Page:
Let me clear things up a bit. I AM NOT PRO PIRACY.
Look. Africans Do Not Pay For Software. In Any Medium.
Africans don’t pay for apps. We crack them. Even the wealthiest of app users won’t pay for an app when he or she can get it for free.
This is why it has been reported that 83% of software in East and Southern Africa is pirated. This includes corporate accounts with spending power.
While developers speculate on the viability of monetizing apps, VAS Content Providers and Mobile Networks and their partners are earning thousands of dollars from USSD and SMS based content services such as ring tones, marketing promos,raffles, edutainment and NGO initiatives.
This is where the money is.
Forget the iPad/iPhone and Android apps.
Even in the projected 5-10 years, user retention is low, competition is too stiff from international apps who are better capitalized,more established, who’s end game on tech projects are built around sound business, very different from the tunnel vision that most dev. projects seem to be, purely tech without considering the whole concept as a business with an exit strategy.
But the simplest reason is that people won’t buy it when they can get similar value for free.
This is on the PC platform, with way more security checks and sound business models than the fledgling mobile markets.
After several years and several counts of winners of global and regional application and software development awards in East Africa, we are yet to see an impactful and properly monetized software in the region. If you know of any, kindly tell me of them.
On the basis of this peculiar financial and behavioral history of Africa’s spending and software usage habits, why do we expect people to spontaneously begin paying for mobile applications? Whoever thinks this is possible must be counting on primitive energy.
A clearer example: No sooner had Miguna Miguna’s politically explosive book, Peeling Back the Mask been released, than the same had been forwarded to every Kenyan email address and hosted on every download portal on the internet. I guarantee you that no other book in Kenya’s history reached the eyes of its readers sooner than this one.This is how Kenyans treated an alleged “whistleblower”. How much more shall they respect your app that tells them what time their bus will arrive?
You can make NGO’s, the World Bank, USAID, UN, pay for the app. You might (with a little insider help, ) make a government pay for the app. But it is easier to have a lion live through ransacking a Masaai herdsman’s cattle pen than making an end user pay for an app.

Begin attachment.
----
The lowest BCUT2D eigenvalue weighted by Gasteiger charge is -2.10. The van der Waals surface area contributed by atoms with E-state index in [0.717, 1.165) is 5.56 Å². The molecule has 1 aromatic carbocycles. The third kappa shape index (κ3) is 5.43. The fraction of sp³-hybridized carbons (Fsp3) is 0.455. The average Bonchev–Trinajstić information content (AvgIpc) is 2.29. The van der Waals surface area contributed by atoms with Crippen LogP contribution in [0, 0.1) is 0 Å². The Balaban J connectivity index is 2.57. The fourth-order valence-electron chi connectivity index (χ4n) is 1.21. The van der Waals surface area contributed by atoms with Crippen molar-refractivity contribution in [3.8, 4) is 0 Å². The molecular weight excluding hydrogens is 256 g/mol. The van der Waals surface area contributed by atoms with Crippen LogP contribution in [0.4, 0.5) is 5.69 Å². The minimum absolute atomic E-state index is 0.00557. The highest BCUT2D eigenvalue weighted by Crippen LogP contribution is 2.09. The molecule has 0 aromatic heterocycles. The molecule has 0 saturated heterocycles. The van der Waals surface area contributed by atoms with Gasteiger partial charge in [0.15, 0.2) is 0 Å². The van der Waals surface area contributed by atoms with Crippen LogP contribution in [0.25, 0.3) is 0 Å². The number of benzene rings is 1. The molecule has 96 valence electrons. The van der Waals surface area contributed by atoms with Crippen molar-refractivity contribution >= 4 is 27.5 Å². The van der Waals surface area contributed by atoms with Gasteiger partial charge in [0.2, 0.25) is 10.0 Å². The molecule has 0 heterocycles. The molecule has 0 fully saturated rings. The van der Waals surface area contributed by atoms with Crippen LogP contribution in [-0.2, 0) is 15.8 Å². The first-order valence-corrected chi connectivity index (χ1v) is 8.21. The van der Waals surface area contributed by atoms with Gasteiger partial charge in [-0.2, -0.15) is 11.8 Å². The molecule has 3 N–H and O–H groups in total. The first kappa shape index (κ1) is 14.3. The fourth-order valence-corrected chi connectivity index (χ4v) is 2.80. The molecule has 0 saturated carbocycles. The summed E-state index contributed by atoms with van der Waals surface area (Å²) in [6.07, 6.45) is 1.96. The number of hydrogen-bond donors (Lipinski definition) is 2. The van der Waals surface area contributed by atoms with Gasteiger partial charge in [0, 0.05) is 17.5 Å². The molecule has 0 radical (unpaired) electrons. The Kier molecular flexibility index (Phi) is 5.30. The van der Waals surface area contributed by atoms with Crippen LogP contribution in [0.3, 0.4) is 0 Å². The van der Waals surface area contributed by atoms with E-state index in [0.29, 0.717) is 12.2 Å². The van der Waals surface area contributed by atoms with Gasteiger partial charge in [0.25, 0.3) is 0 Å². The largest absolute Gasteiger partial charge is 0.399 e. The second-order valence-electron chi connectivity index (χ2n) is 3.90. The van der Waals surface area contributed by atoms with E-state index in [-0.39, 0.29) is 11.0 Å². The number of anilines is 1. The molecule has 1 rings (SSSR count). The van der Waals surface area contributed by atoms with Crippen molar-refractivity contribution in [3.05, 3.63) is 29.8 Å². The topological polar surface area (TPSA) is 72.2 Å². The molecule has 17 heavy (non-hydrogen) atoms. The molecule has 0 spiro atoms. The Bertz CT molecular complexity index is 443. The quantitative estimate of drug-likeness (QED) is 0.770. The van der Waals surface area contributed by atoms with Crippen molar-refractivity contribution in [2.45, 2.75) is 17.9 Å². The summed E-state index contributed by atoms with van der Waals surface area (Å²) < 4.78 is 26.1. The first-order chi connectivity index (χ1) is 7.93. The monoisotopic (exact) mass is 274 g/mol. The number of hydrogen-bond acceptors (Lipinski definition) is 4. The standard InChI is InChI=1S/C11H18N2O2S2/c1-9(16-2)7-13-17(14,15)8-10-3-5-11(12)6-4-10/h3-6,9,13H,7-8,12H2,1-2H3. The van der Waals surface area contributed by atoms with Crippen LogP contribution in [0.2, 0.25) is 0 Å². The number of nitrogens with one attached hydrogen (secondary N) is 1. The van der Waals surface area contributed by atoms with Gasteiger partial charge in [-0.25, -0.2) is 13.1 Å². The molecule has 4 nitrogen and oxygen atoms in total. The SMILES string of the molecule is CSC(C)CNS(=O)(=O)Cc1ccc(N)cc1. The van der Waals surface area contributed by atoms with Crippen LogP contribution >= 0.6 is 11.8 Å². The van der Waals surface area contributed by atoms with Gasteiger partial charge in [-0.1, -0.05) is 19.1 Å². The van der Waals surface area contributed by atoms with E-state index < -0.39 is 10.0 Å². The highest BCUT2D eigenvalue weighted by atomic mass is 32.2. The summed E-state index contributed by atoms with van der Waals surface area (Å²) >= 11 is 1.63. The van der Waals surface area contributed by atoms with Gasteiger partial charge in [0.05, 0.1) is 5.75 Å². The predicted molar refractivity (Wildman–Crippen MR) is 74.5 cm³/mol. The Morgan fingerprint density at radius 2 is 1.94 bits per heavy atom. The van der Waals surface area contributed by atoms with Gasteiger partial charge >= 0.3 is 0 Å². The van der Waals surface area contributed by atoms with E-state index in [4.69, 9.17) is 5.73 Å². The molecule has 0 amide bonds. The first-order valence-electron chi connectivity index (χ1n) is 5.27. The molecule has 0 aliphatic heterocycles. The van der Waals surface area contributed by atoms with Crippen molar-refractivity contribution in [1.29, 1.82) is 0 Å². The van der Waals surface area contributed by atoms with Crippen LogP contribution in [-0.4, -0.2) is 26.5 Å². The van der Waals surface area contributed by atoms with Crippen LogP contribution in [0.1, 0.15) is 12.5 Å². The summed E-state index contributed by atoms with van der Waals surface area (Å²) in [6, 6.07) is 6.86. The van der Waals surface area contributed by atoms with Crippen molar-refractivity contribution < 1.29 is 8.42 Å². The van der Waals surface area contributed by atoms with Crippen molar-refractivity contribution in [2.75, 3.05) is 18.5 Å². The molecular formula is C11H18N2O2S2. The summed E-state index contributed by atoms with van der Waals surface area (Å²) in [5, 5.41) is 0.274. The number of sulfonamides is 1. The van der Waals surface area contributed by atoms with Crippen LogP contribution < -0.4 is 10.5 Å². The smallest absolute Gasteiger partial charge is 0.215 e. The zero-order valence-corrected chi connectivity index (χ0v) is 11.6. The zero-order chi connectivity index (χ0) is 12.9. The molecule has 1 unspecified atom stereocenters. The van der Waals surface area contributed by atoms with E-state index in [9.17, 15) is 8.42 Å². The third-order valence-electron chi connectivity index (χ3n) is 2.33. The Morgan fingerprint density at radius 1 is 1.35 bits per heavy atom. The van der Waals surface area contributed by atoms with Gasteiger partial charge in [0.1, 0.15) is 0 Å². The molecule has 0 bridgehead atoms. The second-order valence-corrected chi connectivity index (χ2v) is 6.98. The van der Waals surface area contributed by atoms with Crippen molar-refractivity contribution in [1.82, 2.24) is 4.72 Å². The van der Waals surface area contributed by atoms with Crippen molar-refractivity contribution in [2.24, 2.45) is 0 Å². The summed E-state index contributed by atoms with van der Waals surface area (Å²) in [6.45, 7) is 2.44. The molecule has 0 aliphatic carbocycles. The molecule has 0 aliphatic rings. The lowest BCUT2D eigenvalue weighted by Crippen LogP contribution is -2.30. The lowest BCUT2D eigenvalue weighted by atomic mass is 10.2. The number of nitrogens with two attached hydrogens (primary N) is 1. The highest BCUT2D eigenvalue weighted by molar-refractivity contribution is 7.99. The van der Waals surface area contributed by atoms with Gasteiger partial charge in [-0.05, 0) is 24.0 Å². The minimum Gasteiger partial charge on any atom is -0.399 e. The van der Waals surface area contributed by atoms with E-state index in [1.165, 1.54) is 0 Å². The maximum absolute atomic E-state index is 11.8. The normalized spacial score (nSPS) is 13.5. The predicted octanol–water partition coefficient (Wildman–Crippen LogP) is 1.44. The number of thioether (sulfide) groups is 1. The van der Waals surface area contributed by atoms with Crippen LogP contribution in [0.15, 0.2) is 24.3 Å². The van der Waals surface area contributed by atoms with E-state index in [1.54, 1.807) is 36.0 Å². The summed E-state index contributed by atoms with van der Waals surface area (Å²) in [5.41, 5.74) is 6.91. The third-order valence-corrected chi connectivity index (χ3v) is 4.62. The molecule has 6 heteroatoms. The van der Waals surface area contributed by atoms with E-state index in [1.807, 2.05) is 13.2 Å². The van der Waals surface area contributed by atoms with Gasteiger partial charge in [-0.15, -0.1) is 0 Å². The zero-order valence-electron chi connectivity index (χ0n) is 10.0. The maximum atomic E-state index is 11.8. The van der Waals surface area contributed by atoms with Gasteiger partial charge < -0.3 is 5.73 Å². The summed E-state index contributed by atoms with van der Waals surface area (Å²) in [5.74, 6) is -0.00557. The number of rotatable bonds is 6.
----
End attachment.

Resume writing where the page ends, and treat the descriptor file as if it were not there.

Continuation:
The key thing here, I believe, is if you truly want to monetize your concept,it will be about who pays for the app.
I have glanced at some discussions on piracy, and specialists posit that in the next five to ten years, we will be a strong app market.
Flash forward ten years, Smart phones are commonplace, accessible, and affordable, Africa is developing, Vision 2030, blah blah…which means the app market will no longer be a small niche market but a mass market.
The small chance that this market will be profitable is based on the following dependencies:
- The software is unhackable
- The networks receive half of the revenue.
- Payments are favourable: The cost is low, or the consumer pays indirectly, or in small bits long term.
- The platform has lock in. (For one thing, unless the Samsung App store and the Android market place aka Google Play store is as “watertight” and controlled as the Apple store, there is little chance that any app business will monetize in Africa, its difficult to achieve high margins due to the several layers of service provider mouths to feed)
In my view, local application developers will be like the music industry,where global management and production companies like Universal and Sony have the platforms, means and structures to take on the long term capital costs, while the local app developer will have little revenues and limited rights to his application.
As such its my view that international platform owners, the Nokias, Blackberries,Apples, Samsungs, Microsofts of this world stand to gain from this market. Not forgetting the Chinese.
Ok, I’ll just leave this here….
- Piracy is killing Android (betanews.com)
- The Truth About Software Piracy (warero.wordpress.com)
- In a bid to quash rampant piracy, Kenya abolishes tax on software imports (thenextweb.com)
- Jailbreak, app piracy, and the true cost of theft (imore.com)
- Are Smart Phones Making Us Dumb? (produsoul.wordpress.com)
- In Five Years, Most Africans Will Have Smartphones (techcrunch.com)